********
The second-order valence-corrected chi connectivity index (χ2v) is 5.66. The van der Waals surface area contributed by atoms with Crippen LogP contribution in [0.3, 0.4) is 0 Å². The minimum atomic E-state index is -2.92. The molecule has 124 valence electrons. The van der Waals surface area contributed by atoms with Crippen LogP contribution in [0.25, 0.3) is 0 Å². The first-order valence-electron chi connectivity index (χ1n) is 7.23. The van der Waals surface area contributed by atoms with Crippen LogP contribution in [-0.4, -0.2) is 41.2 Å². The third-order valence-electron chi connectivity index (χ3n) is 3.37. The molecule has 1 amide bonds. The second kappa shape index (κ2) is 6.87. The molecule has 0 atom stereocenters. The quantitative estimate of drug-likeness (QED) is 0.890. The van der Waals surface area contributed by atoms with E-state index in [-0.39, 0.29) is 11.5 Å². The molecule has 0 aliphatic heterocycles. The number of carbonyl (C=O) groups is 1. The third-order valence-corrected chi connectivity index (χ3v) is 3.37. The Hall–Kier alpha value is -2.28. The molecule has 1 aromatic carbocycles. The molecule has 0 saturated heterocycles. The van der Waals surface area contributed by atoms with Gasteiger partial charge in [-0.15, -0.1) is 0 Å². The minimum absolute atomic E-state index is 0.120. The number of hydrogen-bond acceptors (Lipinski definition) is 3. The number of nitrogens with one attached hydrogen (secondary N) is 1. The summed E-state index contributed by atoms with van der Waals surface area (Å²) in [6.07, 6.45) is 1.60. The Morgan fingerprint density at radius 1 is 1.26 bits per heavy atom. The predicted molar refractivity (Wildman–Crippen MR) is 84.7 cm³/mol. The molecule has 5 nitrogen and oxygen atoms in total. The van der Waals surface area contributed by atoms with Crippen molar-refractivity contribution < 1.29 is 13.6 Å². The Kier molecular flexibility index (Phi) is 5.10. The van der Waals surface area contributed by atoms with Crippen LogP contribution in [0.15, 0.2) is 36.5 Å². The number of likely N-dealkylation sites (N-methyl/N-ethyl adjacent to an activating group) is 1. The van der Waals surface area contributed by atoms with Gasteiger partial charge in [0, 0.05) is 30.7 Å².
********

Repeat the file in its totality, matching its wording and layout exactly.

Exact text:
The second-order valence-corrected chi connectivity index (χ2v) is 5.66. The van der Waals surface area contributed by atoms with Crippen LogP contribution in [0.3, 0.4) is 0 Å². The minimum atomic E-state index is -2.92. The molecule has 124 valence electrons. The van der Waals surface area contributed by atoms with Crippen LogP contribution in [0.25, 0.3) is 0 Å². The first-order valence-electron chi connectivity index (χ1n) is 7.23. The van der Waals surface area contributed by atoms with Crippen LogP contribution in [-0.4, -0.2) is 41.2 Å². The third-order valence-electron chi connectivity index (χ3n) is 3.37. The molecule has 1 amide bonds. The second kappa shape index (κ2) is 6.87. The molecule has 0 atom stereocenters. The quantitative estimate of drug-likeness (QED) is 0.890. The van der Waals surface area contributed by atoms with E-state index in [-0.39, 0.29) is 11.5 Å². The molecule has 0 aliphatic heterocycles. The number of carbonyl (C=O) groups is 1. The third-order valence-corrected chi connectivity index (χ3v) is 3.37. The Hall–Kier alpha value is -2.28. The molecule has 1 aromatic carbocycles. The molecule has 0 saturated heterocycles. The van der Waals surface area contributed by atoms with Gasteiger partial charge in [-0.15, -0.1) is 0 Å². The minimum absolute atomic E-state index is 0.120. The number of hydrogen-bond acceptors (Lipinski definition) is 3. The number of nitrogens with one attached hydrogen (secondary N) is 1. The summed E-state index contributed by atoms with van der Waals surface area (Å²) in [6.07, 6.45) is 1.60. The Morgan fingerprint density at radius 1 is 1.26 bits per heavy atom. The predicted molar refractivity (Wildman–Crippen MR) is 84.7 cm³/mol. The molecule has 5 nitrogen and oxygen atoms in total. The van der Waals surface area contributed by atoms with Crippen molar-refractivity contribution < 1.29 is 13.6 Å². The Kier molecular flexibility index (Phi) is 5.10. The van der Waals surface area contributed by atoms with Crippen LogP contribution in [0.15, 0.2) is 36.5 Å². The number of likely N-dealkylation sites (N-methyl/N-ethyl adjacent to an activating group) is 1. The van der Waals surface area contributed by atoms with Gasteiger partial charge in [0, 0.05) is 30.7 Å².